What to Know About the Health Care Field

Those who provide care for others, whether it is after surgical procedures or as the result of aging, occasionally need professional help to get the job done.

The Bureau of Labor Statistics reported in 2016 that nearly 815,000 people are employed in the home health care field, covering numerous areas such as home health care services, individual and family services, continuing care retirement communities, skilled nursing facilities and more.

You may already have used Next Day Access of Detroit, your locally-owned and locally-operated leading provider of home accessibility solutions, for the installation of devices helpful in patient care – stair lifts, wheelchair ramps, portable showers, grab bars. Sometimes, though, the need for help exceeds an individual’s capacity to give it.

If you’re hiring help, here are some things you need to know about workers in the home health care field:

*It is not a high-paying job. Hiring through agencies will inflate your costs but here is what the workers get paid: The median hourly wage is $10.87, or $22,600 yearly. The hourly mean wage bottoms at $8.65 and peaks at around $15. Much of the difference is attributable to geography.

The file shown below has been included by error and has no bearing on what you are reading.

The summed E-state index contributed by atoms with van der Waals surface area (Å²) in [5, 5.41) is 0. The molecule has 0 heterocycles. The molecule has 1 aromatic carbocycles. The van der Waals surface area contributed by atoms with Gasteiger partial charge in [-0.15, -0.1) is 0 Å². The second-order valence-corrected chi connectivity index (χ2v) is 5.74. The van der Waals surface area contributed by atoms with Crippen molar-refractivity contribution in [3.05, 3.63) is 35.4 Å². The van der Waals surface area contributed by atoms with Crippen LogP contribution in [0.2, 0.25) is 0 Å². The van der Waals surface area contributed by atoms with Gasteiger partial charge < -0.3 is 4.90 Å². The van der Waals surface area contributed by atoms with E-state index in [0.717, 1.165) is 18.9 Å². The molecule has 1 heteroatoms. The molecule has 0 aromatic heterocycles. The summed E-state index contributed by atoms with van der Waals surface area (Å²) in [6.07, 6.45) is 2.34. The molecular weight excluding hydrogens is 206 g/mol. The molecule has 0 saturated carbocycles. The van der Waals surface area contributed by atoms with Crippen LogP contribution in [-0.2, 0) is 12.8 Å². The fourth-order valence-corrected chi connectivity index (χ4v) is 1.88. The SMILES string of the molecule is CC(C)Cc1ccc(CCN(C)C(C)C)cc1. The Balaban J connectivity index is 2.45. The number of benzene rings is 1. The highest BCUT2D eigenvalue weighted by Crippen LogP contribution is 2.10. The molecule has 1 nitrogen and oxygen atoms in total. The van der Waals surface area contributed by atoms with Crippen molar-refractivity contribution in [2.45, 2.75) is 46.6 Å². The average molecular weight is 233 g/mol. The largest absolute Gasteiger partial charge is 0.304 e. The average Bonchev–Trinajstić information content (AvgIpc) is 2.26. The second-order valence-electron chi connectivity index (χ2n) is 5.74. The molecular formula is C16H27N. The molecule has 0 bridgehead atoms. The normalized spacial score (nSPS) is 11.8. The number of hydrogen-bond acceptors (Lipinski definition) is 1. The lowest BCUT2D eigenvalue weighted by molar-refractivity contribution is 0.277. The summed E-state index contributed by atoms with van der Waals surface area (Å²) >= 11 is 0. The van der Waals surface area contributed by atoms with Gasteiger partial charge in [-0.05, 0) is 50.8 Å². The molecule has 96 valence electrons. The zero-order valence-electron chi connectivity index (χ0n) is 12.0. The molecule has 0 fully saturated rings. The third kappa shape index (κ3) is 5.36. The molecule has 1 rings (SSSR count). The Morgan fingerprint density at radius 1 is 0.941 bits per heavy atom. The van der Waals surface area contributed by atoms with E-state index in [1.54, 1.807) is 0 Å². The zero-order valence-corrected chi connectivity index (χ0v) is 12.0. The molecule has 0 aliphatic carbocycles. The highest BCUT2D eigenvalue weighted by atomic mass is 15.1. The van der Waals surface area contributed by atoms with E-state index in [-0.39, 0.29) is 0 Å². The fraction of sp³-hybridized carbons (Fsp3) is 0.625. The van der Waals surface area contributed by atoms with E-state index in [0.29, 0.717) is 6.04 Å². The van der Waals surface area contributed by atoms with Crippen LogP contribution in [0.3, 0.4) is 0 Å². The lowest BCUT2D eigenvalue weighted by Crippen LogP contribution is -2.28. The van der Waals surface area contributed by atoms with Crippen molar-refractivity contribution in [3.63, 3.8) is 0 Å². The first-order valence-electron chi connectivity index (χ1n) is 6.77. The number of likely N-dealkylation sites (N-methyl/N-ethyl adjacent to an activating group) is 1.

Alaska, which has only 1,370 home health care workers, pays the highest wages ($16 an hour, $33,290 a year). North Dakota, which also is in short supply with 1,420 workers, is second in cost ($15.95, $33,170). The New York City metropolitan area employs the most workers nationally, with about 160,000, who earn an hourly mean of $11.38, or $23,680 annually.

While those wages are not astronomical to the person receiving them, they can be a devastating expense to folks who must pay them. Medicare may cover certain costs but the complexities are endless. Long-term care policies can be a blessing, but many insurers do not write them anymore because they’re so costly to sustain as life expectancy increases.

Get the help you need with the home’s physical structure from Next Day Access of Detroit. Get all the information you can on home health care – how aides are trained, what they will do and what they will cost – before you make critical decisions about the care of your loved one. Call Next Day Access of Detroit and be part of our “Whole Home, Whole Life Approach to Accessible Living.”

 
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